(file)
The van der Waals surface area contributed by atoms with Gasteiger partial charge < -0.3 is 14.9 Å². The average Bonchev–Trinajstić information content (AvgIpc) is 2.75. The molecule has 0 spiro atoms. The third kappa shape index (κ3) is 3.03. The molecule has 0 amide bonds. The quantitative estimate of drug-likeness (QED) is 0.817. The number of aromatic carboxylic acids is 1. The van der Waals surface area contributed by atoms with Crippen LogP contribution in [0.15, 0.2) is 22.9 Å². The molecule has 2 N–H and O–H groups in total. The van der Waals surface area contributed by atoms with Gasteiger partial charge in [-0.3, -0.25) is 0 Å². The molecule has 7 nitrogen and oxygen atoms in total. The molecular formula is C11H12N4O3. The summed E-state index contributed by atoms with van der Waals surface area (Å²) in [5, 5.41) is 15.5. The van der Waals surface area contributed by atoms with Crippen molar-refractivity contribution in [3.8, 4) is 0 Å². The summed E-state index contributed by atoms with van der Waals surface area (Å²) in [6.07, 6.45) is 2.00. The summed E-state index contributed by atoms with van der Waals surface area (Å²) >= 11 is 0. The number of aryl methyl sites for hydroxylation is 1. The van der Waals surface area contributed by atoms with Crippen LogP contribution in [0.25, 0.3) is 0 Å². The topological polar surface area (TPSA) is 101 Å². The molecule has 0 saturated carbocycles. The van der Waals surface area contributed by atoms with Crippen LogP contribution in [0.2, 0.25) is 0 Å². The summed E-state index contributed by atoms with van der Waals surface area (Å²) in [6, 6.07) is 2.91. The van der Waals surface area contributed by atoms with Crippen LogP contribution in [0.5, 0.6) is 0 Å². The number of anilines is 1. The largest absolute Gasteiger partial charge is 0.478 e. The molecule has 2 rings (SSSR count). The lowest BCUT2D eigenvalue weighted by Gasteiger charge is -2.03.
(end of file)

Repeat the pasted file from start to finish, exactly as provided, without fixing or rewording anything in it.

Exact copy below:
The van der Waals surface area contributed by atoms with Gasteiger partial charge < -0.3 is 14.9 Å². The average Bonchev–Trinajstić information content (AvgIpc) is 2.75. The molecule has 0 spiro atoms. The third kappa shape index (κ3) is 3.03. The molecule has 0 amide bonds. The quantitative estimate of drug-likeness (QED) is 0.817. The number of aromatic carboxylic acids is 1. The van der Waals surface area contributed by atoms with Crippen LogP contribution in [0.15, 0.2) is 22.9 Å². The molecule has 2 N–H and O–H groups in total. The van der Waals surface area contributed by atoms with Gasteiger partial charge in [-0.3, -0.25) is 0 Å². The molecule has 7 nitrogen and oxygen atoms in total. The molecular formula is C11H12N4O3. The summed E-state index contributed by atoms with van der Waals surface area (Å²) in [5, 5.41) is 15.5. The van der Waals surface area contributed by atoms with Crippen molar-refractivity contribution in [3.8, 4) is 0 Å². The summed E-state index contributed by atoms with van der Waals surface area (Å²) in [6.07, 6.45) is 2.00. The summed E-state index contributed by atoms with van der Waals surface area (Å²) >= 11 is 0. The number of aryl methyl sites for hydroxylation is 1. The van der Waals surface area contributed by atoms with Crippen LogP contribution in [0.25, 0.3) is 0 Å². The topological polar surface area (TPSA) is 101 Å². The molecule has 0 saturated carbocycles. The van der Waals surface area contributed by atoms with Crippen LogP contribution in [0.2, 0.25) is 0 Å². The summed E-state index contributed by atoms with van der Waals surface area (Å²) in [6, 6.07) is 2.91. The van der Waals surface area contributed by atoms with Crippen LogP contribution in [0.5, 0.6) is 0 Å². The number of anilines is 1. The largest absolute Gasteiger partial charge is 0.478 e. The molecule has 2 rings (SSSR count). The lowest BCUT2D eigenvalue weighted by Gasteiger charge is -2.03.